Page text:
Posted: 22nd July 2021
The principal reason for preferring fast reactors, historically the only reason, is to gain the
ability to breed plutonium. Thus, the reactor would make and reuse massive
quantities of material that could also be used as nuclear explosives in
warheads. Chris Levesque, TerraPower’s CEO, told a March 25 Senate Energy
Committee hearing that the Natrium would be fueled with uranium enriched to
20 percent U-235 rather than explosive plutonium. But will that remain the
preferred fuel if the Natrium reactor takes off and is offered for export?
Currently, only a handful of nations can make 20 percent enriched uranium.
It’s hard to believe that foreign customers will want to be tied to a
U.S. supply of this fuel. If they want another source for 20 percent fuel,
will the United States go along with foreign enrichers offering it? We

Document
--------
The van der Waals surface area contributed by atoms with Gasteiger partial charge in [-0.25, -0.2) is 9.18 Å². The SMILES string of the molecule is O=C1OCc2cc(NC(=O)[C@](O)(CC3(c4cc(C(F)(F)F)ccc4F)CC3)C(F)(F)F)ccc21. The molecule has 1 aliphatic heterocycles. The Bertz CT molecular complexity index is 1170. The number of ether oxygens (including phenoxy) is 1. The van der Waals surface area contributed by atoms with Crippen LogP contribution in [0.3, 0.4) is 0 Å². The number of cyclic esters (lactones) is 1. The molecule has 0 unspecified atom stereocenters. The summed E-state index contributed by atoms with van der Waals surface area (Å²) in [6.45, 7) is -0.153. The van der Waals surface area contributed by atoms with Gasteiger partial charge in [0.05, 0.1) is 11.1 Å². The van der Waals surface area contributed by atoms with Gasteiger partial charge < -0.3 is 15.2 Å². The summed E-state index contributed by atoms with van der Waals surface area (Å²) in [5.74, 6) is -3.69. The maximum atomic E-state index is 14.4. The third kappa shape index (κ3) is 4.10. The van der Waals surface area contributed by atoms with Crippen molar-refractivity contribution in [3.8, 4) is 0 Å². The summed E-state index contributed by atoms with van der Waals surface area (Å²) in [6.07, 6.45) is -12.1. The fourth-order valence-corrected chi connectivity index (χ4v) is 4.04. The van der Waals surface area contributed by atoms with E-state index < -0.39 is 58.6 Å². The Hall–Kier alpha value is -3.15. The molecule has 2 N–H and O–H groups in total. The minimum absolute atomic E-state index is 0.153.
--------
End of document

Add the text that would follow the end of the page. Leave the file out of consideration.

currently oppose Iran producing it on grounds that such material is too
close to bomb-grade uranium. In a 1976 statement on nuclear policy,
President Gerald Ford said the United States would not act in its civilian
program in a way contrary to what we ask of others. Has this level of
consistency and respect for others gone by the boards? Presidents Gerald
Ford and Jimmy Carter made it U.S. policy to discourage commercializing of
plutonium-fueled reactors. Ford’s words bear repeating: In 1976, he
announced that the United States wouldn’t support reliance on plutonium
fuel and associated reprocessing of spent fuel until “the world community
can effectively overcome the associated risks of proliferation.” Fast
reactors like TerraPower’s Natrium don’t meet this test.
National Interest 20th July 2021